What To Do: Not only is this point an ethics issue, it’s actually illegal. Predatory pricing, as it’s called, is hard to prove in court, but that doesn’t mean they can’t. Instead, offer the going market rate for your services with perhaps a modest discount for first-time clients.
10. Not creating an inclusive, diverse team
Whether you’re expanding your in-house event planning staff or just your preferred local vendor list, diversity should be a top concern for your workplace.
Example Scenario: After a recent string of event-related tasks (flipping through resumes, attending local career fairs, going to professional event planning networking events), you realize that everyone you met came from the same background, had the same look, and were largely a homogenous crowd. You’re ready to wrap up this networking marathon, so you figure it’s not your fault there weren’t more diverse people at the events.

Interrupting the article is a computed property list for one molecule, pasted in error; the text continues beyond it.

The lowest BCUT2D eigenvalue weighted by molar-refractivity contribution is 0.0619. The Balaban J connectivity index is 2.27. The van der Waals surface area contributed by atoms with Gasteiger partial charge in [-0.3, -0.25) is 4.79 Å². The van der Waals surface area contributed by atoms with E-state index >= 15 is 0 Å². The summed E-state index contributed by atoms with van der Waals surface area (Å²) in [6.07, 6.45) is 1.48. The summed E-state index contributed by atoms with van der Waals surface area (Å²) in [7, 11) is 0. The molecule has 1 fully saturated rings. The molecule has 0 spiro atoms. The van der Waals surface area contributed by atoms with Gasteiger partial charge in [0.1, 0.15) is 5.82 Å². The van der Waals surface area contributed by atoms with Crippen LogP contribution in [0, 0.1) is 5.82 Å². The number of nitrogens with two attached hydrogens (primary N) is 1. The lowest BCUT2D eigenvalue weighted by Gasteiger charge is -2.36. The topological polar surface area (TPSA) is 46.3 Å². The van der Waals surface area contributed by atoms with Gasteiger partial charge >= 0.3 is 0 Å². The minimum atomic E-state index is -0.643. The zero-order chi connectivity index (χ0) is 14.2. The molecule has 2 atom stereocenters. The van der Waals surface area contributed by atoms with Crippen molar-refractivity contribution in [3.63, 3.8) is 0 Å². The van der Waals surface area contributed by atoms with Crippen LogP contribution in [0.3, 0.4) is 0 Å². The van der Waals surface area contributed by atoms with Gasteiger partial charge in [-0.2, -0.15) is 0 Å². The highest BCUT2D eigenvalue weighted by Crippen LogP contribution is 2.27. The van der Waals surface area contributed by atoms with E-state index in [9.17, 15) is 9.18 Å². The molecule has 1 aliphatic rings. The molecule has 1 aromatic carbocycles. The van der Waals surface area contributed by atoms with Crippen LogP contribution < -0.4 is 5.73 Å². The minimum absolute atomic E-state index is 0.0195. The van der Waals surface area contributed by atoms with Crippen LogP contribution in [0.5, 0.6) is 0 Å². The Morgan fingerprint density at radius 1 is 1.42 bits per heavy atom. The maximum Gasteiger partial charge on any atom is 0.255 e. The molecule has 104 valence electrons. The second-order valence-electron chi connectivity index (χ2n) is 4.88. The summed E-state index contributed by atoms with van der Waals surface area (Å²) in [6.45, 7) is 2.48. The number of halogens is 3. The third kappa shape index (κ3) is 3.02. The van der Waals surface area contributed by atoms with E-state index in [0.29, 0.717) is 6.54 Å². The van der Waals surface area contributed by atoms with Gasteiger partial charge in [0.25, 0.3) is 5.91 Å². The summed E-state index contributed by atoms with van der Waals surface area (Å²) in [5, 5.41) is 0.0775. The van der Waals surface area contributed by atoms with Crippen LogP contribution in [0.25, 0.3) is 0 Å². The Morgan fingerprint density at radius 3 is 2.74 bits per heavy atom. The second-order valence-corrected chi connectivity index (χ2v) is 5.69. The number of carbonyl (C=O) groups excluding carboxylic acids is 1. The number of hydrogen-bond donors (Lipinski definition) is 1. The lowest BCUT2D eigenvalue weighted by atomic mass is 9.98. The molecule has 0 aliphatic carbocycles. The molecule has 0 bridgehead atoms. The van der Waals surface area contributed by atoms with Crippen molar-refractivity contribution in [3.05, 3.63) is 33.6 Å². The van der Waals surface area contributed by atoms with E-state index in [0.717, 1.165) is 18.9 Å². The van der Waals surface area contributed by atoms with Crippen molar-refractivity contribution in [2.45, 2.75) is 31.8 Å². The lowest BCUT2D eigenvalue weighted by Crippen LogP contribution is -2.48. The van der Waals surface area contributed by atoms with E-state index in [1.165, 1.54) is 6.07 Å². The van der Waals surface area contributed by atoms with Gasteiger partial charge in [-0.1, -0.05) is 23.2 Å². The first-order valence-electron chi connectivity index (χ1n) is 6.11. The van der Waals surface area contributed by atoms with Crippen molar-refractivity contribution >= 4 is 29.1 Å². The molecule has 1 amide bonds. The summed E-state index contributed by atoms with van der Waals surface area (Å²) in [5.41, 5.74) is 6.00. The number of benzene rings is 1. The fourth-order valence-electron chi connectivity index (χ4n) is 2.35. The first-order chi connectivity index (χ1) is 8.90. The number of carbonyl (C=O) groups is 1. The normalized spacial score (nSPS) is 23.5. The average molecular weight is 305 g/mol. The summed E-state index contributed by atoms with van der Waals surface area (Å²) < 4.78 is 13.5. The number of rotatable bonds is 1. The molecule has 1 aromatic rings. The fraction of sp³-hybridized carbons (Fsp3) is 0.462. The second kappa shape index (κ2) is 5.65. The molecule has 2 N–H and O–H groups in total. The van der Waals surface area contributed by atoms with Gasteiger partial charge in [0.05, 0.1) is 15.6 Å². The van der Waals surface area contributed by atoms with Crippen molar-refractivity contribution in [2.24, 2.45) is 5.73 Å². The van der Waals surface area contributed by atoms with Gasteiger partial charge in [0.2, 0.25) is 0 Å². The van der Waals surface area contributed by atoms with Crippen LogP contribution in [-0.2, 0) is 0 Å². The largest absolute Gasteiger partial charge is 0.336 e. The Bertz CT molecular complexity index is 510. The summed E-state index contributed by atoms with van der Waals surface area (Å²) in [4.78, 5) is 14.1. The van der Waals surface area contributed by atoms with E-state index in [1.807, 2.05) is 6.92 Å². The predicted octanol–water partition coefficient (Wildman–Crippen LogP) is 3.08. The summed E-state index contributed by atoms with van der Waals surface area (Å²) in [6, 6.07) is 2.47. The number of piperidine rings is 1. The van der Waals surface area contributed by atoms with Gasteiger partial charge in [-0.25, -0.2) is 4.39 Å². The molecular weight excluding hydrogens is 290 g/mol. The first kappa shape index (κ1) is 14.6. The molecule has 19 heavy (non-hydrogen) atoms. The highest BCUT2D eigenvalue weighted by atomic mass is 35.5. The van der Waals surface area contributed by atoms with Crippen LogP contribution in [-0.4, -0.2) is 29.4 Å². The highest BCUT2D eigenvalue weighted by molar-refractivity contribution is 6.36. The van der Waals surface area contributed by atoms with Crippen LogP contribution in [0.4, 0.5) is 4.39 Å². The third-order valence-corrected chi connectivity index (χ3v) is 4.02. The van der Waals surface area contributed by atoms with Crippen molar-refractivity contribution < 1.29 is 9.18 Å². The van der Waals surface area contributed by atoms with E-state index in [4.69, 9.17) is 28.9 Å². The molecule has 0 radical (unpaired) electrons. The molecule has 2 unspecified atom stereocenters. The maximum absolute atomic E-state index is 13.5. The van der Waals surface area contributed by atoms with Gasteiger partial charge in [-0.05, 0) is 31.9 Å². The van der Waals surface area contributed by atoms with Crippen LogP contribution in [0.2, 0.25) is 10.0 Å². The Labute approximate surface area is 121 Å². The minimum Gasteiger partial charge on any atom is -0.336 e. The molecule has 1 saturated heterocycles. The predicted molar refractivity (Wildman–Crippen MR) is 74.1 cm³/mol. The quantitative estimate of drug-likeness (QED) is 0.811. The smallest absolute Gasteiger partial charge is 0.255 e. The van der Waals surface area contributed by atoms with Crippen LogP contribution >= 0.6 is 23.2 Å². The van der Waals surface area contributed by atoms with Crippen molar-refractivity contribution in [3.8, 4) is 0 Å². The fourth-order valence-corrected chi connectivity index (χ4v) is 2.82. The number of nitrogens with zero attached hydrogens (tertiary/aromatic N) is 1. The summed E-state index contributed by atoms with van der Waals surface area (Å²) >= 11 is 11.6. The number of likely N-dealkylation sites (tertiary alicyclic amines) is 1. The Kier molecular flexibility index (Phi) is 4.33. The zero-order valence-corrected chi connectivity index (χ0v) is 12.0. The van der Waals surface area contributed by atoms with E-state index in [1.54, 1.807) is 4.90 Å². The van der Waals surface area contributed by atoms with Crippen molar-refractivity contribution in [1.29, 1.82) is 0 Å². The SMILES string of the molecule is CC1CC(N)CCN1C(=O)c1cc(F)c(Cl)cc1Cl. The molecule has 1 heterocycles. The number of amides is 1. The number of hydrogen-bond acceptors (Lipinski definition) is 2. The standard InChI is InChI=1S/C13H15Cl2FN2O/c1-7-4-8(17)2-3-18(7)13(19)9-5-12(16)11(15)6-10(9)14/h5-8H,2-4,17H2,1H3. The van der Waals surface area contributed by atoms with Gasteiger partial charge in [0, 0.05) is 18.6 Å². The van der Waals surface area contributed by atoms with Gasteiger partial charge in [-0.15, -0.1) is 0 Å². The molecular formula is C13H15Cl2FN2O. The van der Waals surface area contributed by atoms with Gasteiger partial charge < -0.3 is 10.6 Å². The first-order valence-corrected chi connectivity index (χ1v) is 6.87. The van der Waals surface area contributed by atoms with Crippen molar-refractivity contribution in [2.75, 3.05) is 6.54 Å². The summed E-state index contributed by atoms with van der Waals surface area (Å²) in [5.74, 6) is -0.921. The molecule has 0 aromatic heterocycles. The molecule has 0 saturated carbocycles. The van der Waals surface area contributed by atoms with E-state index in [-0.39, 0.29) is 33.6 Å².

What To Do: Diversity and inclusion in the workforce isn’t just a good thing to do – it can actually help improve team decision making and create a more favorable business practice overall. Do your part by going outside of your routine to seek out opportunities to work with or meet people of different races, religions, and abilities than you.
These 10 issues come up most frequently in the event industry. But there are a few worth mentioning that you might encounter one or twice during your career.
11 Surprising ethical event examples that might catch you off-guard
You may find yourself in one or more of the following situations:
- Lying about your skill set. Everyone pads their resume a little bit, but with professions like event planning where your skills are always being put to the test, it’s better to remain realistic than optimistic in this arena.
- Abusing intellectual property. Double-check that your name or concept isn’t already taken during the preliminary planning stages so there are no legal surprises down the road. Also, don’t be afraid to own up to ripping off someone else’s idea – either get written permission from the creator or work with your client to find some left of center alternatives.
- Blowing up at a difficult customer. As an event planner, your patience will be tested often. Even if a customer or event attendee is being inappropriate with you, it does not give you permission to be inappropriate to them. If they go overboard, though, don’t be afraid to defer to another event host or any legal authorities to protect yourself.